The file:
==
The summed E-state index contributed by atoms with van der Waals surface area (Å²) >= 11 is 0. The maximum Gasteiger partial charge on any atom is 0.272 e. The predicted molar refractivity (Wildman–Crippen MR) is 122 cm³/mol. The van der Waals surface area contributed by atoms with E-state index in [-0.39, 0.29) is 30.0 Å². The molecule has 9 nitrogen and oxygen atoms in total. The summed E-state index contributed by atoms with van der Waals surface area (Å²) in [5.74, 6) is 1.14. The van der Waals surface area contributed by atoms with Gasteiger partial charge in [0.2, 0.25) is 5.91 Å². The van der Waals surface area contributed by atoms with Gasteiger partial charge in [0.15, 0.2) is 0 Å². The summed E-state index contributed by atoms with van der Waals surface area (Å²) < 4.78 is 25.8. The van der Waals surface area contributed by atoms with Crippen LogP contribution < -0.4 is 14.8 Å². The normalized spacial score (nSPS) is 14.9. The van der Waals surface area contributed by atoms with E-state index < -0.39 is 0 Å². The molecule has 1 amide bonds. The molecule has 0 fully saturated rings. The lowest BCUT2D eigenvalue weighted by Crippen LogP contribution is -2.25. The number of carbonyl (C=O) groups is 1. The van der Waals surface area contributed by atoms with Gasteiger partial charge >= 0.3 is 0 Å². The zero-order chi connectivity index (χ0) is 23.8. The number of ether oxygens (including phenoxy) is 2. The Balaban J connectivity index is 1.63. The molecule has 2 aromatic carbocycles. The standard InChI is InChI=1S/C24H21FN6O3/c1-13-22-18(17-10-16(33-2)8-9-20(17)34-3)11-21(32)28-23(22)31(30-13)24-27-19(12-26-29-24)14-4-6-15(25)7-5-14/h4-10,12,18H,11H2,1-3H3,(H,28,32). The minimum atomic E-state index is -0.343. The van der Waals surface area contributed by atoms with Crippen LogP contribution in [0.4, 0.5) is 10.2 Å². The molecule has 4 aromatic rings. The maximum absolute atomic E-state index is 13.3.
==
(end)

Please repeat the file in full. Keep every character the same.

The summed E-state index contributed by atoms with van der Waals surface area (Å²) >= 11 is 0. The maximum Gasteiger partial charge on any atom is 0.272 e. The predicted molar refractivity (Wildman–Crippen MR) is 122 cm³/mol. The van der Waals surface area contributed by atoms with E-state index in [-0.39, 0.29) is 30.0 Å². The molecule has 9 nitrogen and oxygen atoms in total. The summed E-state index contributed by atoms with van der Waals surface area (Å²) in [5.74, 6) is 1.14. The van der Waals surface area contributed by atoms with Gasteiger partial charge in [0.2, 0.25) is 5.91 Å². The van der Waals surface area contributed by atoms with Gasteiger partial charge in [0.15, 0.2) is 0 Å². The summed E-state index contributed by atoms with van der Waals surface area (Å²) < 4.78 is 25.8. The van der Waals surface area contributed by atoms with Crippen LogP contribution < -0.4 is 14.8 Å². The normalized spacial score (nSPS) is 14.9. The van der Waals surface area contributed by atoms with E-state index < -0.39 is 0 Å². The molecule has 1 amide bonds. The molecule has 0 fully saturated rings. The lowest BCUT2D eigenvalue weighted by Crippen LogP contribution is -2.25. The number of carbonyl (C=O) groups is 1. The van der Waals surface area contributed by atoms with Gasteiger partial charge >= 0.3 is 0 Å². The zero-order chi connectivity index (χ0) is 23.8. The number of ether oxygens (including phenoxy) is 2. The Balaban J connectivity index is 1.63. The molecule has 2 aromatic carbocycles. The standard InChI is InChI=1S/C24H21FN6O3/c1-13-22-18(17-10-16(33-2)8-9-20(17)34-3)11-21(32)28-23(22)31(30-13)24-27-19(12-26-29-24)14-4-6-15(25)7-5-14/h4-10,12,18H,11H2,1-3H3,(H,28,32). The minimum atomic E-state index is -0.343. The van der Waals surface area contributed by atoms with Crippen LogP contribution in [0.4, 0.5) is 10.2 Å². The molecule has 4 aromatic rings. The maximum absolute atomic E-state index is 13.3.